Neither of the editors of SheHasDrive have lost mothers - though one of us is a mother herself. So what can we say about why this subject matters?
Grief is intensely personal, but there is such comfort to be found in sharing it. That’s why, of course, the rituals of so many cultures involve bringing people together. But after the immediate aftermath, after the worst pain, after the first missed birthdays and absent holidays, as Teresa Roos describes, time helps heal us, and the grief comes to us differently.
But then it comes in ways that we might not have expected as life presents new challenges. Sometimes, as Michelle MacKenzie reminds us, it’s in a way that seems small, like missing phone calls that used to irritate. Sometimes, writes Carrie Kelly, it’s through unfolding anxieties about the future and our children.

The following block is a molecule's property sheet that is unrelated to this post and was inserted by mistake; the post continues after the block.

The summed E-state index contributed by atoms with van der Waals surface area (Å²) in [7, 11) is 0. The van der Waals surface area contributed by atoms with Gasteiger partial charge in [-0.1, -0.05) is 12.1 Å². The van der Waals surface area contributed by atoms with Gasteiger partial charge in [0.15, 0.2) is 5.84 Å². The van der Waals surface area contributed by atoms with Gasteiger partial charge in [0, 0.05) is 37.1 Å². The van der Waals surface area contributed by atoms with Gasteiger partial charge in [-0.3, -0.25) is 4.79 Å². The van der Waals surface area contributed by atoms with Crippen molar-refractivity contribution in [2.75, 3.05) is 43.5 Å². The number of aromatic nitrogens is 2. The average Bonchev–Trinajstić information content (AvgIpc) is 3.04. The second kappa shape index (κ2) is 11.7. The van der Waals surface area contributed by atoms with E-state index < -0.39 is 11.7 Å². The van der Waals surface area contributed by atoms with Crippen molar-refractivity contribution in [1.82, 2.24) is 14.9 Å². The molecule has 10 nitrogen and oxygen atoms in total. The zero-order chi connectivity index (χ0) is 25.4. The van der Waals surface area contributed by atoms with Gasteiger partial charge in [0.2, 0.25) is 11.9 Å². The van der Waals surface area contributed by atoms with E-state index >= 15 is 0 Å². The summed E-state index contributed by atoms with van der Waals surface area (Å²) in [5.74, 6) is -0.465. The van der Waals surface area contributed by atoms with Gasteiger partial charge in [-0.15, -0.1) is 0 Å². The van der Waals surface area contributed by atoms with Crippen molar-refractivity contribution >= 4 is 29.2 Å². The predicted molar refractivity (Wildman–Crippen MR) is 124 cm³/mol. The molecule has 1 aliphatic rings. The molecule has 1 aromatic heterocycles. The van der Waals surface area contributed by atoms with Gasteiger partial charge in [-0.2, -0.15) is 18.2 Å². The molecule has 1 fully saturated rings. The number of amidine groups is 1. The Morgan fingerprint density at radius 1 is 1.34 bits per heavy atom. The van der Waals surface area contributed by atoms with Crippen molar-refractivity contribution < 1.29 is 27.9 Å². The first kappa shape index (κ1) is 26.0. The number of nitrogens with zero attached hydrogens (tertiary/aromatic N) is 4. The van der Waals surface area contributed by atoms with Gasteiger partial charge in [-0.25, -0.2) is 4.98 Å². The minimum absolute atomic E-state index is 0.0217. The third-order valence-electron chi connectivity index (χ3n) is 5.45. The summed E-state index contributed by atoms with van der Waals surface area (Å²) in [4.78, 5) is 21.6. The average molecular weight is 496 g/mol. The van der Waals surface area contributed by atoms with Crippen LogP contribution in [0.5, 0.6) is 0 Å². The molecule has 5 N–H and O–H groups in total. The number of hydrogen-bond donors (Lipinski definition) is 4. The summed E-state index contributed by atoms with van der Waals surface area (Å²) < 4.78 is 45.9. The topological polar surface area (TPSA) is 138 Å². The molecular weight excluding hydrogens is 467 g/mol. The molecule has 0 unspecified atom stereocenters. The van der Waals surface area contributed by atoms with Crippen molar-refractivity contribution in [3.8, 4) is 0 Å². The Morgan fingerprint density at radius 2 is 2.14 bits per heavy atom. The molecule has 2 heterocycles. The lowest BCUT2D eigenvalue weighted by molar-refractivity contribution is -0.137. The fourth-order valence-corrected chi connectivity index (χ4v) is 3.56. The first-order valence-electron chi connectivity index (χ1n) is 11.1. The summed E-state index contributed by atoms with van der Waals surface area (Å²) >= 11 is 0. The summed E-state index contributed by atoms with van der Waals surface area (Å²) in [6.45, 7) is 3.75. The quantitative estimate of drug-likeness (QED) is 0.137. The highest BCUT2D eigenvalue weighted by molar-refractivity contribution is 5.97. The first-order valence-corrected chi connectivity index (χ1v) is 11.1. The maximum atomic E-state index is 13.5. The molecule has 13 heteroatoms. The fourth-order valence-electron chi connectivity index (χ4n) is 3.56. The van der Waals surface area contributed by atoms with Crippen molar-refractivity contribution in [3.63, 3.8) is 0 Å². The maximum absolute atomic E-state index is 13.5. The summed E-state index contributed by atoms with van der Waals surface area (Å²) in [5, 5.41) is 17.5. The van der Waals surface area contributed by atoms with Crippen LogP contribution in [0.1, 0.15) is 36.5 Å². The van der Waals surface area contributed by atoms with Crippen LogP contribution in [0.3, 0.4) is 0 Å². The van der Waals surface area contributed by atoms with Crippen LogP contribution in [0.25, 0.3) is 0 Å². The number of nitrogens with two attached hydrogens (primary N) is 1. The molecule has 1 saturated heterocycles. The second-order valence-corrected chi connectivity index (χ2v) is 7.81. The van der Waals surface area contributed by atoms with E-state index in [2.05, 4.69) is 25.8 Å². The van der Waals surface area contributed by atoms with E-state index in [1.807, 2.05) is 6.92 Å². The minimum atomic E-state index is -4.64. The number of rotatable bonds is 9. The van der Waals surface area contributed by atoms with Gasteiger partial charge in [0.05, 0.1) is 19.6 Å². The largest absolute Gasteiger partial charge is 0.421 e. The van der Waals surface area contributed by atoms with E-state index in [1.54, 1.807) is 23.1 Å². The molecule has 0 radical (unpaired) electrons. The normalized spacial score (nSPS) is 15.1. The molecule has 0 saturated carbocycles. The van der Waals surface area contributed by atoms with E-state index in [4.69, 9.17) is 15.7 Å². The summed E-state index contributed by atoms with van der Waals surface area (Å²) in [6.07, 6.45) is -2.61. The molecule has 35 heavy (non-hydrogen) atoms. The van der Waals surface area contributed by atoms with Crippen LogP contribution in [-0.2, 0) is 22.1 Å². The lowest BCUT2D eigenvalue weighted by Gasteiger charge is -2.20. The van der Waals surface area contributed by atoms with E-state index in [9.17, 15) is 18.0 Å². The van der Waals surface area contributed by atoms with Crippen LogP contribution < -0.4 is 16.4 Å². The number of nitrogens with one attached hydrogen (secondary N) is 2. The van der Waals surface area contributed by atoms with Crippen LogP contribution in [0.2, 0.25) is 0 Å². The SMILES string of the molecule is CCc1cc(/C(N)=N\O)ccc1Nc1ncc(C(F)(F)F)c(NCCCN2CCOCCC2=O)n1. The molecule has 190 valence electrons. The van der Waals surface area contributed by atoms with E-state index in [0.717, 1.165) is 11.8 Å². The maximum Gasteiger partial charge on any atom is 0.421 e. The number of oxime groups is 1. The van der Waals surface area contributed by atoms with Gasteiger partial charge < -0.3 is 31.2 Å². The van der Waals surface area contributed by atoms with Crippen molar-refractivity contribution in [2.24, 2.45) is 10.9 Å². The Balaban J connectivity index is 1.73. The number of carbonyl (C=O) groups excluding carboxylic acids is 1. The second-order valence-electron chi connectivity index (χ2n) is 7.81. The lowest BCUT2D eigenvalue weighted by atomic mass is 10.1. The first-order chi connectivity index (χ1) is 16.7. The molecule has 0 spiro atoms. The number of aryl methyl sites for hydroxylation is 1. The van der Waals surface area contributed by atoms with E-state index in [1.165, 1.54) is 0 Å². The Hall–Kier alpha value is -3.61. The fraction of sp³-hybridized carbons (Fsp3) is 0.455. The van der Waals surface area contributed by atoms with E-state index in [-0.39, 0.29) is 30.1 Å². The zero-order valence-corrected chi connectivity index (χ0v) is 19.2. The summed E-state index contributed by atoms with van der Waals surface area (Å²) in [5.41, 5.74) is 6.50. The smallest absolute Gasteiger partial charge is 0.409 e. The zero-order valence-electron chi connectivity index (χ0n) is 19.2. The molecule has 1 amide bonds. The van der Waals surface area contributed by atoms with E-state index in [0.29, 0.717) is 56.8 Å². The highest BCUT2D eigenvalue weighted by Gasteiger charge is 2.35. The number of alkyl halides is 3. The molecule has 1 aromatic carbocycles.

Even for mothers who share the bond of “mothering without mothers,” the ways in which a mother’s absence is felt varies. Each story shared around this theme is individual, deeply personal.
But when we are ready to share with others, many times we find those moments of recognition that someone else felt that same way, too. And our burden gets a little easier to bear.